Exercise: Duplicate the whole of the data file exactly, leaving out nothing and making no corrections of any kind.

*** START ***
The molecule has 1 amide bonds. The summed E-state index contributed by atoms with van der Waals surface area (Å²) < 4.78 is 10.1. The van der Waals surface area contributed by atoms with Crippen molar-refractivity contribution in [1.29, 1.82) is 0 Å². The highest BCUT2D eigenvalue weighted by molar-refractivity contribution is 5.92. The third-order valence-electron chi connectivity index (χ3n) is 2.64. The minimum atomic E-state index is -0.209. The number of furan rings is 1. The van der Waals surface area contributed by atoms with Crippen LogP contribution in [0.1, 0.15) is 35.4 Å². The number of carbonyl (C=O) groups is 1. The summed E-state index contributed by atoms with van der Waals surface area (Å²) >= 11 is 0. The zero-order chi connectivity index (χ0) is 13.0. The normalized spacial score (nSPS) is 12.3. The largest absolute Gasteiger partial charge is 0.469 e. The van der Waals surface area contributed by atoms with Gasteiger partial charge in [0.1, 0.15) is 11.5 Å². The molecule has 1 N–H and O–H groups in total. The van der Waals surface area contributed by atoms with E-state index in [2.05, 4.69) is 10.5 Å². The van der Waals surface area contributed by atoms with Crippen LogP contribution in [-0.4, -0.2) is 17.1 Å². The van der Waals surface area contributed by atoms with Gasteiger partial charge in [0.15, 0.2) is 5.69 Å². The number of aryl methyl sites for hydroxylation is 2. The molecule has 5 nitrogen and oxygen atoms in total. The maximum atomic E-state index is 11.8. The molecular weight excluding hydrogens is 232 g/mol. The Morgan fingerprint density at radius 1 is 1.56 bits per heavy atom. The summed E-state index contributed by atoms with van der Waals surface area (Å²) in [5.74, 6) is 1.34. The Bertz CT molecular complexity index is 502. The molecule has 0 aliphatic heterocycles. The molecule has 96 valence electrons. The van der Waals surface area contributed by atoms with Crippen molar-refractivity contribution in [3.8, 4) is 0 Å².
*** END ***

The molecule has 1 amide bonds. The summed E-state index contributed by atoms with van der Waals surface area (Å²) < 4.78 is 10.1. The van der Waals surface area contributed by atoms with Crippen molar-refractivity contribution in [1.29, 1.82) is 0 Å². The highest BCUT2D eigenvalue weighted by molar-refractivity contribution is 5.92. The third-order valence-electron chi connectivity index (χ3n) is 2.64. The minimum atomic E-state index is -0.209. The number of furan rings is 1. The van der Waals surface area contributed by atoms with Crippen LogP contribution in [0.1, 0.15) is 35.4 Å². The number of carbonyl (C=O) groups is 1. The summed E-state index contributed by atoms with van der Waals surface area (Å²) >= 11 is 0. The zero-order chi connectivity index (χ0) is 13.0. The normalized spacial score (nSPS) is 12.3. The largest absolute Gasteiger partial charge is 0.469 e. The van der Waals surface area contributed by atoms with Gasteiger partial charge in [0.1, 0.15) is 11.5 Å². The molecule has 1 N–H and O–H groups in total. The van der Waals surface area contributed by atoms with E-state index in [2.05, 4.69) is 10.5 Å². The van der Waals surface area contributed by atoms with Crippen LogP contribution in [-0.4, -0.2) is 17.1 Å². The van der Waals surface area contributed by atoms with Gasteiger partial charge in [0.15, 0.2) is 5.69 Å². The number of aryl methyl sites for hydroxylation is 2. The molecule has 5 nitrogen and oxygen atoms in total. The maximum atomic E-state index is 11.8. The molecular weight excluding hydrogens is 232 g/mol. The Morgan fingerprint density at radius 1 is 1.56 bits per heavy atom. The summed E-state index contributed by atoms with van der Waals surface area (Å²) in [5.74, 6) is 1.34. The Bertz CT molecular complexity index is 502. The molecule has 0 aliphatic heterocycles. The molecule has 96 valence electrons. The van der Waals surface area contributed by atoms with Crippen molar-refractivity contribution in [3.8, 4) is 0 Å².